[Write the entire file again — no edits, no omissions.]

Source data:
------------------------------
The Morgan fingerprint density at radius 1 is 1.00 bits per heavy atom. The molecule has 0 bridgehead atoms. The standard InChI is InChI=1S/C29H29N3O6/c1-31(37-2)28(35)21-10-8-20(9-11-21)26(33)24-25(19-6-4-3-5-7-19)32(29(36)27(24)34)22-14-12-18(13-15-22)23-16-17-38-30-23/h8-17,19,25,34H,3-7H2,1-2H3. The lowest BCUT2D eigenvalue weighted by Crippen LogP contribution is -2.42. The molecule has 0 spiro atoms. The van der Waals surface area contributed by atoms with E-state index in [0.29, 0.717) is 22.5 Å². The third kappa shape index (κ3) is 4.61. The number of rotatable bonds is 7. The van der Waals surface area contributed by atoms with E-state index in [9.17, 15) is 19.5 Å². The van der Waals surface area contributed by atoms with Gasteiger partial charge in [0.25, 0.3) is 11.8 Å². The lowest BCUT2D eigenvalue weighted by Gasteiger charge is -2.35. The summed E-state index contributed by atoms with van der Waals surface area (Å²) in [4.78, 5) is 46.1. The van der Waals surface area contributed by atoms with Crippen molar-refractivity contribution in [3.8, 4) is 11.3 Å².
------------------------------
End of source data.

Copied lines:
The Morgan fingerprint density at radius 1 is 1.00 bits per heavy atom. The molecule has 0 bridgehead atoms. The standard InChI is InChI=1S/C29H29N3O6/c1-31(37-2)28(35)21-10-8-20(9-11-21)26(33)24-25(19-6-4-3-5-7-19)32(29(36)27(24)34)22-14-12-18(13-15-22)23-16-17-38-30-23/h8-17,19,25,34H,3-7H2,1-2H3. The lowest BCUT2D eigenvalue weighted by Crippen LogP contribution is -2.42. The molecule has 0 spiro atoms. The van der Waals surface area contributed by atoms with E-state index in [0.29, 0.717) is 22.5 Å². The third kappa shape index (κ3) is 4.61. The number of rotatable bonds is 7. The van der Waals surface area contributed by atoms with E-state index in [9.17, 15) is 19.5 Å². The van der Waals surface area contributed by atoms with Gasteiger partial charge in [0.25, 0.3) is 11.8 Å². The lowest BCUT2D eigenvalue weighted by Gasteiger charge is -2.35. The summed E-state index contributed by atoms with van der Waals surface area (Å²) in [4.78, 5) is 46.1. The van der Waals surface area contributed by atoms with Crippen molar-refractivity contribution in [3.8, 4) is 11.3 Å².